Abstract

<p>An investigation has been made of the distribution of development centers among the grains of a simple experimental emulsion and of the influence of sulfur sensitization on this distribution. The distribution of image centers among the grains which have not been deliberately chemically sensitized is not random, but shows instead a strong preference for only one center per grain, regardless of the intensity of the exposing light. For low-intensity exposure, the same emulsion after sulfur sensitization still shows only one development center per grain. At higher intensities, the number of development centers increases. The transition in the distribution of centers in the sensitized emulsion coincides with the onset of high-intensity, reciprocity-law failure. At very high intensity, the observed distribution agrees with the Poisson formula for a random distribution. Latensification with a gold solution, which eliminates high-intensity, reciprocity-law failure, does not affect the form of the speck distribution. This difference resulting from sulfur sensitization is most easily explained in terms of an increase in stability at the sites where latent-image centers form, e.g., an increase in electron trap depth.</p><p>Although the emulsion does not solarize, an examination of the development centers reveals that prolonged, low-intensity exposure of the sulfur-sensitized emulsion causes regression of all but one center per grain.</p>

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  1. W. G. Lowe, J. E. Jones, and H. E. Roberts, in Fundamental Mechanisms of Photographic Sensitivity, edited by J. W. Mitchell (Butterworths Scientific Publications Ltd., London, 1951), p. 112.
  2. J. W. Mitchell, J. Phot. Sci. 9, 328 (1961).
  3. H. E. Spencer and R. E. Atwell, J. Opt. Soc. Am. 54, 498 (1964).
  4. W. Scheffer, Brit. J. Phot. 54, 116, 271 (1907).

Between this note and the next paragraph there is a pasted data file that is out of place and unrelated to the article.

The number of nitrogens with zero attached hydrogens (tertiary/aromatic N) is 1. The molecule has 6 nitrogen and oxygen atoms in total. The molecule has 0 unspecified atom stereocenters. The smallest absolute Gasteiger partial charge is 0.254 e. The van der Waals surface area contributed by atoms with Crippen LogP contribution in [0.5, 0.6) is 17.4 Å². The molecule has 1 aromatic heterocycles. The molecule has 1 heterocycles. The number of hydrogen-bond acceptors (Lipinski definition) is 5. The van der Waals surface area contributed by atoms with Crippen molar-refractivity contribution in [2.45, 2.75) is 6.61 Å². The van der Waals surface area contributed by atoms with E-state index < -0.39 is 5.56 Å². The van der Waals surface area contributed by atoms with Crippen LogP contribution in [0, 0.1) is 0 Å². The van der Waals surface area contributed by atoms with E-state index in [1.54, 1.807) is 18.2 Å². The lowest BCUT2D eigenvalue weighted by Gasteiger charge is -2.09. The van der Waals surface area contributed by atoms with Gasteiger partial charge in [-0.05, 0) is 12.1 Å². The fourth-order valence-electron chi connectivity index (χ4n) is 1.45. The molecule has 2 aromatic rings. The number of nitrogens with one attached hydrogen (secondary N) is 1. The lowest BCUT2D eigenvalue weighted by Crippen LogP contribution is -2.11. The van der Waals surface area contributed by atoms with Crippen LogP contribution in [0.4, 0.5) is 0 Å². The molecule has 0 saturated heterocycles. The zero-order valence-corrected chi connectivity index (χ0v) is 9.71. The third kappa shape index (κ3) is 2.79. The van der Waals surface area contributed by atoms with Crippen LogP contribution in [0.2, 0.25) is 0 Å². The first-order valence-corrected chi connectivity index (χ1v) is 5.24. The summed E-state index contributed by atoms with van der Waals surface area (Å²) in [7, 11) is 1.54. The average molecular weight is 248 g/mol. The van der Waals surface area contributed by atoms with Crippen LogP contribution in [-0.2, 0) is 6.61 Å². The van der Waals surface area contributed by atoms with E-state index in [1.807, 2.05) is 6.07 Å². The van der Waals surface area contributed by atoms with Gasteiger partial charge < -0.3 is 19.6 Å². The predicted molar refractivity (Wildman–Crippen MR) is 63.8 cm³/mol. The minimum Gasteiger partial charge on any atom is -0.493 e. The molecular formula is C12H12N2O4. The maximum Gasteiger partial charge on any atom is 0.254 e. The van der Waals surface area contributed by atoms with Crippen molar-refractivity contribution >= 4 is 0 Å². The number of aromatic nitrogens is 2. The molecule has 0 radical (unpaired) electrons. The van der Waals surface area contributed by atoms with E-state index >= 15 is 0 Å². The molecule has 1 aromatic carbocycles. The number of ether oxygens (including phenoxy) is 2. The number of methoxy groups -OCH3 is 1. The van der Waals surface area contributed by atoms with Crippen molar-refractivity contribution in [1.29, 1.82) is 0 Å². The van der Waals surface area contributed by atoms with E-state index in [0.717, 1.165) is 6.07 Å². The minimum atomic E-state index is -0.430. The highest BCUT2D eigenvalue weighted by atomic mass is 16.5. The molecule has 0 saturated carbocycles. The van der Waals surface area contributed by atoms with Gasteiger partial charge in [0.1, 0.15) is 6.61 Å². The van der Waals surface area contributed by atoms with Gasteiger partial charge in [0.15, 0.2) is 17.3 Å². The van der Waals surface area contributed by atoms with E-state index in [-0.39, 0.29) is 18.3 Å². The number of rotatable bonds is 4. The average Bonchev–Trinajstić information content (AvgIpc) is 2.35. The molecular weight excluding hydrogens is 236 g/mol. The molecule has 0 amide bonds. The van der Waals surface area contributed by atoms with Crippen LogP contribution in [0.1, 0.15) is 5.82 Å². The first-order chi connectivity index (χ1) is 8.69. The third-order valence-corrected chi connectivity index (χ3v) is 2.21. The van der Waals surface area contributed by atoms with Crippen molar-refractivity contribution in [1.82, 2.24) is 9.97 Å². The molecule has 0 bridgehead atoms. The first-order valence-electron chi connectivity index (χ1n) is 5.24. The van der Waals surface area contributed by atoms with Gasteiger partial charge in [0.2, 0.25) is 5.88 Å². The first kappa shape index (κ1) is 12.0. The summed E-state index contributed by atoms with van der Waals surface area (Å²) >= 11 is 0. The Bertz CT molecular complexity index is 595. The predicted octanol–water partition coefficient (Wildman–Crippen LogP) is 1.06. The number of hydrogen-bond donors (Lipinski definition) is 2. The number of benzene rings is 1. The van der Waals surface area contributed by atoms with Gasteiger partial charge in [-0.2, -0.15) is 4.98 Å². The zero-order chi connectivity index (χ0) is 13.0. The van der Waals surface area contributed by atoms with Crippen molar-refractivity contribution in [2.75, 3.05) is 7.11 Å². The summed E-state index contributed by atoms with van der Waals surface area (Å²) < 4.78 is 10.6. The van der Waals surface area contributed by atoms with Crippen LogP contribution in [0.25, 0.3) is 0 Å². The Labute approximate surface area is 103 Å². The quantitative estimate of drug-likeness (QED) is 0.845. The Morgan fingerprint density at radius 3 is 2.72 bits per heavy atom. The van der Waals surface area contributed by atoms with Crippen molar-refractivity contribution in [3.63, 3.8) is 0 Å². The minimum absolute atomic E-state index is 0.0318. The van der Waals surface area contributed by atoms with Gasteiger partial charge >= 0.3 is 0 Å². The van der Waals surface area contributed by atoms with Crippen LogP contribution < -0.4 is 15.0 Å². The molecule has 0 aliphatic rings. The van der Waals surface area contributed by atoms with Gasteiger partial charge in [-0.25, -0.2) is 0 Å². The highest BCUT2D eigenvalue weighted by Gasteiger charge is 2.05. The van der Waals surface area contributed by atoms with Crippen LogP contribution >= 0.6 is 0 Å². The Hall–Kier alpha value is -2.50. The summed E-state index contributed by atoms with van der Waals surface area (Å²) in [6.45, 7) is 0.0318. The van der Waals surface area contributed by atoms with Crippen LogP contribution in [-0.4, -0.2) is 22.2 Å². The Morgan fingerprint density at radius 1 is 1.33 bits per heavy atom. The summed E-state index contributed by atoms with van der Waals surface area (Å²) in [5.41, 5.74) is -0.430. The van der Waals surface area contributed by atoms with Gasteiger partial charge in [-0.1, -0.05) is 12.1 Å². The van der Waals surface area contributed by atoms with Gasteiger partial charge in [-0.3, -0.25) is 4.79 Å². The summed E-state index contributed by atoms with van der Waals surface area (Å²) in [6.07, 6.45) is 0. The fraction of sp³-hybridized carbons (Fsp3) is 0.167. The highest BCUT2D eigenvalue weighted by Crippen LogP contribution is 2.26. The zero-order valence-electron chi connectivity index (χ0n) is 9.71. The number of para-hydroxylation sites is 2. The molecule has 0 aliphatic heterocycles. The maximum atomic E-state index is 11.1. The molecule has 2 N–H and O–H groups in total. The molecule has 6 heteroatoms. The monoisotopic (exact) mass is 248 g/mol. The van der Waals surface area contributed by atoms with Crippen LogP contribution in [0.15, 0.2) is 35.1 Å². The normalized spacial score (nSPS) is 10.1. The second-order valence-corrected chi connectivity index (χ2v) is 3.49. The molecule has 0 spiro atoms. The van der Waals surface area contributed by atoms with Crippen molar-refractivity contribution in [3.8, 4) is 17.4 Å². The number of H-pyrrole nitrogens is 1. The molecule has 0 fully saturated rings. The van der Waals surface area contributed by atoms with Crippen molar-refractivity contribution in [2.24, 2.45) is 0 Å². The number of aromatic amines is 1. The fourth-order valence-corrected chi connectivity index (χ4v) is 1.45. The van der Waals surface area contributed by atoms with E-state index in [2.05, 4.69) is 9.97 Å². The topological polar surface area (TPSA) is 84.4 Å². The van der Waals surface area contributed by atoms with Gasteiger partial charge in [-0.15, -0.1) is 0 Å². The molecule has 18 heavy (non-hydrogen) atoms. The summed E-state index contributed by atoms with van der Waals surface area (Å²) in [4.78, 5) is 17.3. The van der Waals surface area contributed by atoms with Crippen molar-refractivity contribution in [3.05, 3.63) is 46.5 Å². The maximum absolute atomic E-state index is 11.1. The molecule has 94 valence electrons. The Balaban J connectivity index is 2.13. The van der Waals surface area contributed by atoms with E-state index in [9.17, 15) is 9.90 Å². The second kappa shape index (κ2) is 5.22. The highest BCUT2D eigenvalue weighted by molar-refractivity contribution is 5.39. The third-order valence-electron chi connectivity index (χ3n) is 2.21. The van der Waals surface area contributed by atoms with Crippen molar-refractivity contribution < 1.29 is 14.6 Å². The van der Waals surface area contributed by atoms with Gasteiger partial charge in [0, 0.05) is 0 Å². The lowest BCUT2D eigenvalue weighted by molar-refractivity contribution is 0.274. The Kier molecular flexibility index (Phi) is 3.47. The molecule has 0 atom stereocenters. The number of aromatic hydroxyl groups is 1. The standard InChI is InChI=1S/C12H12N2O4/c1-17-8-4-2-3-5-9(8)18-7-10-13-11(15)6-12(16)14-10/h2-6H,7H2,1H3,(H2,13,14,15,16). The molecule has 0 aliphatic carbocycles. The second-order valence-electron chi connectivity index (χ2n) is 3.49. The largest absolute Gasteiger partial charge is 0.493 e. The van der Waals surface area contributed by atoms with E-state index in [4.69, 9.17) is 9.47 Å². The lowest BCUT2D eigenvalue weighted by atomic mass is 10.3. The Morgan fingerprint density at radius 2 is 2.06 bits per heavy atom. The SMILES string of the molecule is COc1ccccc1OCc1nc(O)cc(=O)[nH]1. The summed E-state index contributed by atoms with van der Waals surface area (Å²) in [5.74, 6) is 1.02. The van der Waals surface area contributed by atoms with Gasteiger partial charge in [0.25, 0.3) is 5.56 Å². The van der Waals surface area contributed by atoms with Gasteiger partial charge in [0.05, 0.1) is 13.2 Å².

5. M. B. Hodgson, J. Franklin Inst. 184, 705 (1917).
  6. T.Svedberg, Phot. J. 62, 186, 310 (1922).
  7. F. C. Toy, Phil. Mag. 44, 352 (1922); ibid. 45, 715 (1923).
  8. W. Clark, Brit. J. Phot. 69, 462 (1922).
  9. H. Hoerlin and F. A. Hamm, J. Appl. Phys. 24, 1514 (1953).
  10. E. Klein, Z. Elektrochem. 62, 870 (1958); E. Klein and R. Matejec, Z. Elektrochem. 63, 883 (1959).
  11. G. Sprague, J. Appl. Phys. 32, 2410 (1961).
  12. An unfinished emulsion is one which has not undergone the finishing process by which the emulsion is chemically sensitized. The term unfinished emulsion is meant to imply the absence of any deliberate chemical sensitization.
  13. J. F. Hamilton and L. E. Brady, J. Appl. Phys. 30, 1893 (1959).
  14. F. A. Hamm and J. J. Comer, J. Appl. Phys. 24, 1495 (1953).
  15. E. S. Pearson and H. O. Hartley, Biometrika: Tables for Statisticians (Cambridge University Press, Cambridge, 1958), Vol. 1, p. 205.
  16. These arguments apply to grains with little or no tendency to form internal image centers. The observation has been made that, in certain similar emulsions with a small amount of developable internal centers in 10% to 15% of the grains, a small diminution of perhaps 10% to 15% of the maximum density occurs upon extensive exposure in excess of the exposure necessary to make all the grains developable.
  17. C. E. K. Mees, The Theory of the Photographic Process (The Macmillan Company, New York, 1954), revised edition, Chap. 7.

Atwell, R. E.

H. E. Spencer and R. E. Atwell, J. Opt. Soc. Am. 54, 498 (1964).

Brady, L. E.

J. F. Hamilton and L. E. Brady, J. Appl. Phys. 30, 1893 (1959).

Clark, W.

W. Clark, Brit. J. Phot. 69, 462 (1922).

Comer, J. J.

F. A. Hamm and J. J. Comer, J. Appl. Phys. 24, 1495 (1953).

Hamilton, J. F.

J. F. Hamilton and L. E. Brady, J. Appl. Phys. 30, 1893 (1959).